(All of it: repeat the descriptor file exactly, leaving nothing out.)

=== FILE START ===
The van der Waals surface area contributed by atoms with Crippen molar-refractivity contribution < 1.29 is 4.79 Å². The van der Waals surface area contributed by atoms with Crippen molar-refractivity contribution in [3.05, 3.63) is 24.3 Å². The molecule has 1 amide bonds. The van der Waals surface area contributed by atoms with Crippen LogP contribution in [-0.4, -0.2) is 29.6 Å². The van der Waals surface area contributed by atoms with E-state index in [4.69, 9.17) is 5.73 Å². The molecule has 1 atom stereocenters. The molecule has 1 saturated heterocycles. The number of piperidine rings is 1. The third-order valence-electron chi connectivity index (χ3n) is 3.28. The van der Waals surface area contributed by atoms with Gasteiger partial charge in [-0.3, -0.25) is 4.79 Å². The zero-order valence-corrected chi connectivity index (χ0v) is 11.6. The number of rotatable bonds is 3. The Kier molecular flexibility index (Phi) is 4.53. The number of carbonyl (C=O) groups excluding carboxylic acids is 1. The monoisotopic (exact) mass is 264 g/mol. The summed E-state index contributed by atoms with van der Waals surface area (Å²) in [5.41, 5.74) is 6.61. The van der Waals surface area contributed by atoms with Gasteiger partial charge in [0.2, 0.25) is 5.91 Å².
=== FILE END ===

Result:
The van der Waals surface area contributed by atoms with Crippen molar-refractivity contribution < 1.29 is 4.79 Å². The van der Waals surface area contributed by atoms with Crippen molar-refractivity contribution in [3.05, 3.63) is 24.3 Å². The molecule has 1 amide bonds. The van der Waals surface area contributed by atoms with Crippen LogP contribution in [-0.4, -0.2) is 29.6 Å². The van der Waals surface area contributed by atoms with E-state index in [4.69, 9.17) is 5.73 Å². The molecule has 1 atom stereocenters. The molecule has 1 saturated heterocycles. The number of piperidine rings is 1. The third-order valence-electron chi connectivity index (χ3n) is 3.28. The van der Waals surface area contributed by atoms with Gasteiger partial charge in [-0.3, -0.25) is 4.79 Å². The zero-order valence-corrected chi connectivity index (χ0v) is 11.6. The number of rotatable bonds is 3. The Kier molecular flexibility index (Phi) is 4.53. The number of carbonyl (C=O) groups excluding carboxylic acids is 1. The monoisotopic (exact) mass is 264 g/mol. The summed E-state index contributed by atoms with van der Waals surface area (Å²) in [5.41, 5.74) is 6.61. The van der Waals surface area contributed by atoms with Gasteiger partial charge in [0.2, 0.25) is 5.91 Å².